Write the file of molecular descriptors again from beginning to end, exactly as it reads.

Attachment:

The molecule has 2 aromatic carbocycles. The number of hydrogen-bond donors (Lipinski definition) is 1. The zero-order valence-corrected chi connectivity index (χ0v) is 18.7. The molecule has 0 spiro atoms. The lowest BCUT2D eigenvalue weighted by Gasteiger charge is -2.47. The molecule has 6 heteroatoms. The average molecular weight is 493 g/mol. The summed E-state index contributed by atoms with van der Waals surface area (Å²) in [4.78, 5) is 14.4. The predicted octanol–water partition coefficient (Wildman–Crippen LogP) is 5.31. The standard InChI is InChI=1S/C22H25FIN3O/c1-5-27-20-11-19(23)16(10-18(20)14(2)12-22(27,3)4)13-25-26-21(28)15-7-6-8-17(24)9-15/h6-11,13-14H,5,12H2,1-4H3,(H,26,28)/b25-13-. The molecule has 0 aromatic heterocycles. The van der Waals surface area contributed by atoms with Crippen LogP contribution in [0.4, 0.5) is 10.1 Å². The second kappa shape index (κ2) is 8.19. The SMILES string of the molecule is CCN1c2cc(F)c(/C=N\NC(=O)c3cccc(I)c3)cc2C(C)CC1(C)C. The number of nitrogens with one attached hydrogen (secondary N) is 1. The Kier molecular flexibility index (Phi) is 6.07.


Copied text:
The molecule has 2 aromatic carbocycles. The number of hydrogen-bond donors (Lipinski definition) is 1. The zero-order valence-corrected chi connectivity index (χ0v) is 18.7. The molecule has 0 spiro atoms. The lowest BCUT2D eigenvalue weighted by Gasteiger charge is -2.47. The molecule has 6 heteroatoms. The average molecular weight is 493 g/mol. The summed E-state index contributed by atoms with van der Waals surface area (Å²) in [4.78, 5) is 14.4. The predicted octanol–water partition coefficient (Wildman–Crippen LogP) is 5.31. The standard InChI is InChI=1S/C22H25FIN3O/c1-5-27-20-11-19(23)16(10-18(20)14(2)12-22(27,3)4)13-25-26-21(28)15-7-6-8-17(24)9-15/h6-11,13-14H,5,12H2,1-4H3,(H,26,28)/b25-13-. The molecule has 0 aromatic heterocycles. The van der Waals surface area contributed by atoms with Crippen LogP contribution in [0.4, 0.5) is 10.1 Å². The second kappa shape index (κ2) is 8.19. The SMILES string of the molecule is CCN1c2cc(F)c(/C=N\NC(=O)c3cccc(I)c3)cc2C(C)CC1(C)C. The number of nitrogens with one attached hydrogen (secondary N) is 1. The Kier molecular flexibility index (Phi) is 6.07.